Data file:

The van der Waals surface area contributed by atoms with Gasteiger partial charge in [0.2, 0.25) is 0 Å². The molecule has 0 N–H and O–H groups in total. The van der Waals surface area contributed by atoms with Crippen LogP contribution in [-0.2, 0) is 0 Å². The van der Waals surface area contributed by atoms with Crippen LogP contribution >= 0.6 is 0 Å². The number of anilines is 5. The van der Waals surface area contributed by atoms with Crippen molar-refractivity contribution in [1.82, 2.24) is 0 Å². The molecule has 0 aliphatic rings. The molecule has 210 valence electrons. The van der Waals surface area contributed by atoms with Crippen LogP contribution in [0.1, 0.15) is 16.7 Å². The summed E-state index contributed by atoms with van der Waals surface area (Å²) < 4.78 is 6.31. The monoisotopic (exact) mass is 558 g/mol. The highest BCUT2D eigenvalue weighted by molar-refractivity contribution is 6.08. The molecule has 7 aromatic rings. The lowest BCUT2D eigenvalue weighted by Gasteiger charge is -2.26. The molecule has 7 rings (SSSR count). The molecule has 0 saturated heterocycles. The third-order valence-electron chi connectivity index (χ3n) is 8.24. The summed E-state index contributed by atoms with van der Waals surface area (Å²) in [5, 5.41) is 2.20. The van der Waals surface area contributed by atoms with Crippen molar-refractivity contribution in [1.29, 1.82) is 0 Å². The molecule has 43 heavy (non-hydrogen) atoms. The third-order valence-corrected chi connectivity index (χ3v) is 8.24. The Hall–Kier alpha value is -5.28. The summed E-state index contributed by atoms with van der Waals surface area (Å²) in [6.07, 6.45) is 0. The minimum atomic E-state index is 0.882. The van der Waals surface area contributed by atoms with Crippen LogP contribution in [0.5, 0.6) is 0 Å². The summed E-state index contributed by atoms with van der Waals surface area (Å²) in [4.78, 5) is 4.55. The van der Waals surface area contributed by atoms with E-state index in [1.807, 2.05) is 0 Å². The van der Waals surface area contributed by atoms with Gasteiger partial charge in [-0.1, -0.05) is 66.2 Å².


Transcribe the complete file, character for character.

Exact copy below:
The van der Waals surface area contributed by atoms with Gasteiger partial charge in [0.2, 0.25) is 0 Å². The molecule has 0 N–H and O–H groups in total. The van der Waals surface area contributed by atoms with Crippen LogP contribution in [-0.2, 0) is 0 Å². The van der Waals surface area contributed by atoms with Crippen LogP contribution >= 0.6 is 0 Å². The number of anilines is 5. The van der Waals surface area contributed by atoms with Crippen molar-refractivity contribution in [1.82, 2.24) is 0 Å². The molecule has 0 aliphatic rings. The molecule has 210 valence electrons. The van der Waals surface area contributed by atoms with Crippen LogP contribution in [0.1, 0.15) is 16.7 Å². The summed E-state index contributed by atoms with van der Waals surface area (Å²) < 4.78 is 6.31. The monoisotopic (exact) mass is 558 g/mol. The highest BCUT2D eigenvalue weighted by molar-refractivity contribution is 6.08. The molecule has 7 aromatic rings. The lowest BCUT2D eigenvalue weighted by Gasteiger charge is -2.26. The molecule has 7 rings (SSSR count). The molecule has 0 saturated heterocycles. The third-order valence-electron chi connectivity index (χ3n) is 8.24. The summed E-state index contributed by atoms with van der Waals surface area (Å²) in [5, 5.41) is 2.20. The van der Waals surface area contributed by atoms with Crippen molar-refractivity contribution in [1.29, 1.82) is 0 Å². The molecule has 43 heavy (non-hydrogen) atoms. The third-order valence-corrected chi connectivity index (χ3v) is 8.24. The Hall–Kier alpha value is -5.28. The summed E-state index contributed by atoms with van der Waals surface area (Å²) in [6.07, 6.45) is 0. The minimum atomic E-state index is 0.882. The van der Waals surface area contributed by atoms with Crippen LogP contribution in [0.5, 0.6) is 0 Å². The summed E-state index contributed by atoms with van der Waals surface area (Å²) in [4.78, 5) is 4.55. The van der Waals surface area contributed by atoms with E-state index in [1.807, 2.05) is 0 Å². The van der Waals surface area contributed by atoms with Gasteiger partial charge in [-0.1, -0.05) is 66.2 Å².